An intermediate level industrial vision system

Wallace, Ian Gerard Patrick (1991) An intermediate level industrial vision system. (PhD thesis), Kingston Polytechnic.

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Abstract

There is a trend in manufacturing towards fully automated production facilities in which all operations are integrated by computer based information systems. The current generation of industrial inspection systems lack the necessary flexibility to operate in these environments. AI based Image Understanding systems have the necessary level of generality, achieved through the use of domain specific object models. These models are used to guide early visual processing, and must be supplied to the system. Current theories in cognitive psychology call for a reevaluation of the role of such 'auxiliary' knowledge in early visual processing. Recent work suggests that very general cognitive processes may build up a hierarchical representation of the world. The emphasis is currently on such generic cognitive processes rather than on the use of world knowledge. A novel approach to image processing, in which emphasis is placed on generic low and intermediate level techniques, is proposed in this thesis. This approach, termed the descriptor approach, delays the use of domain specific models until a full description of the image has been produced. A prototype industrial inspection system has been implemented, based on the descriptor approach: the Hierarchical Scene Description (HISD) system. General image features are extracted from images of populated PCBs, and subsequently transformed into a database of prolog facts by an interface subsystem. Finally the intermediate level vision subsystem uses rules to reason about these features, building up a semantic net based description of the scene. HISD successfully builds up hierarchical descriptions of real industrial PCB images in terms of geometric shapes, their coordinates, and spatial relationships between shapes. The results are displayed graphically and are achieved without the use of any object models, thus avoiding the problems of inflexibility and lack of generality associated with more complex model based systems.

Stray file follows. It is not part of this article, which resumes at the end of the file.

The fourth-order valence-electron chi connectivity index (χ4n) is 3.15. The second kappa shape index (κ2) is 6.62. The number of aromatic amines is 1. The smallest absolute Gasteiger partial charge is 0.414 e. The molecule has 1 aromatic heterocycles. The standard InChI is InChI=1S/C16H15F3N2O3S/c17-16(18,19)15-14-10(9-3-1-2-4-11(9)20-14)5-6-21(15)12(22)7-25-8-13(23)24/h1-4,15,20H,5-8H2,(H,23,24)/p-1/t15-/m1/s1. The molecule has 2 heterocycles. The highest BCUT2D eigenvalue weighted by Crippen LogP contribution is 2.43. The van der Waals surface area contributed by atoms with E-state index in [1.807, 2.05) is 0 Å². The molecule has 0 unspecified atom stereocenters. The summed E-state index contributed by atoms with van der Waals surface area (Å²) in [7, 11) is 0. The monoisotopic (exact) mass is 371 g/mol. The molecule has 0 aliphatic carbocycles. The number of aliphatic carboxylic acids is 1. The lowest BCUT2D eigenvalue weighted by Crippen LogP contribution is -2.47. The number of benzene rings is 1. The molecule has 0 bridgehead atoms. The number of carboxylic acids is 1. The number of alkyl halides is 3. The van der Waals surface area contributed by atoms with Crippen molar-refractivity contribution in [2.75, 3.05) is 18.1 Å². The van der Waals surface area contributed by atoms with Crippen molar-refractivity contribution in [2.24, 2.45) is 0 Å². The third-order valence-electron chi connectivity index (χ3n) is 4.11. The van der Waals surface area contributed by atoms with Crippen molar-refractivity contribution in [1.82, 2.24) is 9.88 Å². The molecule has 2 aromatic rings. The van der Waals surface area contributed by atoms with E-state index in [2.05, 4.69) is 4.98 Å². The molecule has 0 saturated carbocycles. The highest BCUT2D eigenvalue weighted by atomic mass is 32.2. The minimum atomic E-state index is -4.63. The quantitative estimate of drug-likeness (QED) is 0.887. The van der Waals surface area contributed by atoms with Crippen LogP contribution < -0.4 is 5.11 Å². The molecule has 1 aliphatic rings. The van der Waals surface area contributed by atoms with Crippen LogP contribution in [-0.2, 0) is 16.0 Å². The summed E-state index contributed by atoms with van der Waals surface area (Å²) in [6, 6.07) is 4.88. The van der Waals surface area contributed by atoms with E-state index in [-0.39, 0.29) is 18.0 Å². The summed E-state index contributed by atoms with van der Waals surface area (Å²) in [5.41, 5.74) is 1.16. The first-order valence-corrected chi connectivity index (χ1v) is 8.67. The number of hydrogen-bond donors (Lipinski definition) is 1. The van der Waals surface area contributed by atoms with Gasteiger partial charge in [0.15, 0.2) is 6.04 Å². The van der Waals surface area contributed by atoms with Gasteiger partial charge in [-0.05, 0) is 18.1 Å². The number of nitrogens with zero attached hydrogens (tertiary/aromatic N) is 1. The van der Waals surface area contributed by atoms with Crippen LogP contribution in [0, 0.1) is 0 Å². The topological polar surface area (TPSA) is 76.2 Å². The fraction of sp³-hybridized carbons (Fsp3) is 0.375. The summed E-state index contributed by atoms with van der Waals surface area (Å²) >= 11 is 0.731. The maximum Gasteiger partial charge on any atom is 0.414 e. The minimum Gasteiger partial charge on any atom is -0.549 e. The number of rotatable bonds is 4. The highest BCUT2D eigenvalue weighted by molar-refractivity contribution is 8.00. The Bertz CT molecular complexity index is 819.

Item Type: Thesis (PhD)
Physical Location: This item is held in stock at Kingston University Library.
Depositing User: Automatic Import Agent
Date Deposited: 09 Sep 2011 21:39
Last Modified: 04 Sep 2014 10:24
URI: http://eprints.kingston.ac.uk/id/eprint/20558

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